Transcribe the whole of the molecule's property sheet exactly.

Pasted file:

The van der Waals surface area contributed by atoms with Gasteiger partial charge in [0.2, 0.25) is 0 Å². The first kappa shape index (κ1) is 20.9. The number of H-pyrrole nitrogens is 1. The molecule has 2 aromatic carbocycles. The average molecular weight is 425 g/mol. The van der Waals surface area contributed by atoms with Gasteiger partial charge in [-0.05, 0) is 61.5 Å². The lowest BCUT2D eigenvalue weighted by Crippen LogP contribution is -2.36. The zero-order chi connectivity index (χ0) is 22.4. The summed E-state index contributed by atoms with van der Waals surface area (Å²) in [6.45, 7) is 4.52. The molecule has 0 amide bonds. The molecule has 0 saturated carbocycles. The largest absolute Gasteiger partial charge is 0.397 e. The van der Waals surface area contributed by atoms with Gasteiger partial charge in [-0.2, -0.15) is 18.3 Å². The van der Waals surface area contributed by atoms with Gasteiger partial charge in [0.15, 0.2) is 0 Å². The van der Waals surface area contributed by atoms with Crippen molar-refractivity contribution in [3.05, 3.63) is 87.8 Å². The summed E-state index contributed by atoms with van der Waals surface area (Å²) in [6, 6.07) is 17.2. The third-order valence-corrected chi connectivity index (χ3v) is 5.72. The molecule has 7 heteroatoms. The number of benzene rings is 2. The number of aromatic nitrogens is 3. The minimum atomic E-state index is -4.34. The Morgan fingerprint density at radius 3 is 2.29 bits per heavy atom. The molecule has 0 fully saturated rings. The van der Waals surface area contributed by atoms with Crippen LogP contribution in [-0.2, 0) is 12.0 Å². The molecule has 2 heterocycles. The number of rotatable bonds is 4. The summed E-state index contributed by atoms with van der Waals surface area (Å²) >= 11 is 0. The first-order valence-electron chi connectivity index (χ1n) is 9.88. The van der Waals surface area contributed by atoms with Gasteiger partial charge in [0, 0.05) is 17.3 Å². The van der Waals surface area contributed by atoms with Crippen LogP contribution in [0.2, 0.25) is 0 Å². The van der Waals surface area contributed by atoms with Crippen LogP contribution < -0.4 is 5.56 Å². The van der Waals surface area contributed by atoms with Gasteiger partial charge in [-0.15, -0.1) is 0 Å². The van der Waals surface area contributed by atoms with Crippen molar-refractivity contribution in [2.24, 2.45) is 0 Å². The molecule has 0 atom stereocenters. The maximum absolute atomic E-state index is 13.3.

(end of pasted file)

The van der Waals surface area contributed by atoms with Gasteiger partial charge in [0.2, 0.25) is 0 Å². The first kappa shape index (κ1) is 20.9. The number of H-pyrrole nitrogens is 1. The molecule has 2 aromatic carbocycles. The average molecular weight is 425 g/mol. The van der Waals surface area contributed by atoms with Gasteiger partial charge in [-0.05, 0) is 61.5 Å². The lowest BCUT2D eigenvalue weighted by Crippen LogP contribution is -2.36. The zero-order chi connectivity index (χ0) is 22.4. The summed E-state index contributed by atoms with van der Waals surface area (Å²) in [6.45, 7) is 4.52. The molecule has 0 amide bonds. The molecule has 0 saturated carbocycles. The largest absolute Gasteiger partial charge is 0.397 e. The van der Waals surface area contributed by atoms with Gasteiger partial charge in [-0.2, -0.15) is 18.3 Å². The van der Waals surface area contributed by atoms with Gasteiger partial charge in [0.15, 0.2) is 0 Å². The van der Waals surface area contributed by atoms with Crippen molar-refractivity contribution in [3.05, 3.63) is 87.8 Å². The summed E-state index contributed by atoms with van der Waals surface area (Å²) in [6, 6.07) is 17.2. The third-order valence-corrected chi connectivity index (χ3v) is 5.72. The molecule has 7 heteroatoms. The number of benzene rings is 2. The number of aromatic nitrogens is 3. The minimum atomic E-state index is -4.34. The Morgan fingerprint density at radius 3 is 2.29 bits per heavy atom. The molecule has 0 fully saturated rings. The van der Waals surface area contributed by atoms with Crippen LogP contribution in [-0.2, 0) is 12.0 Å². The molecule has 2 heterocycles. The number of rotatable bonds is 4. The summed E-state index contributed by atoms with van der Waals surface area (Å²) >= 11 is 0. The first-order valence-electron chi connectivity index (χ1n) is 9.88. The van der Waals surface area contributed by atoms with Gasteiger partial charge in [0, 0.05) is 17.3 Å². The van der Waals surface area contributed by atoms with Crippen LogP contribution in [0.2, 0.25) is 0 Å². The van der Waals surface area contributed by atoms with Crippen LogP contribution < -0.4 is 5.56 Å². The van der Waals surface area contributed by atoms with Gasteiger partial charge in [-0.15, -0.1) is 0 Å². The van der Waals surface area contributed by atoms with Crippen molar-refractivity contribution in [2.24, 2.45) is 0 Å². The molecule has 0 atom stereocenters. The maximum absolute atomic E-state index is 13.3.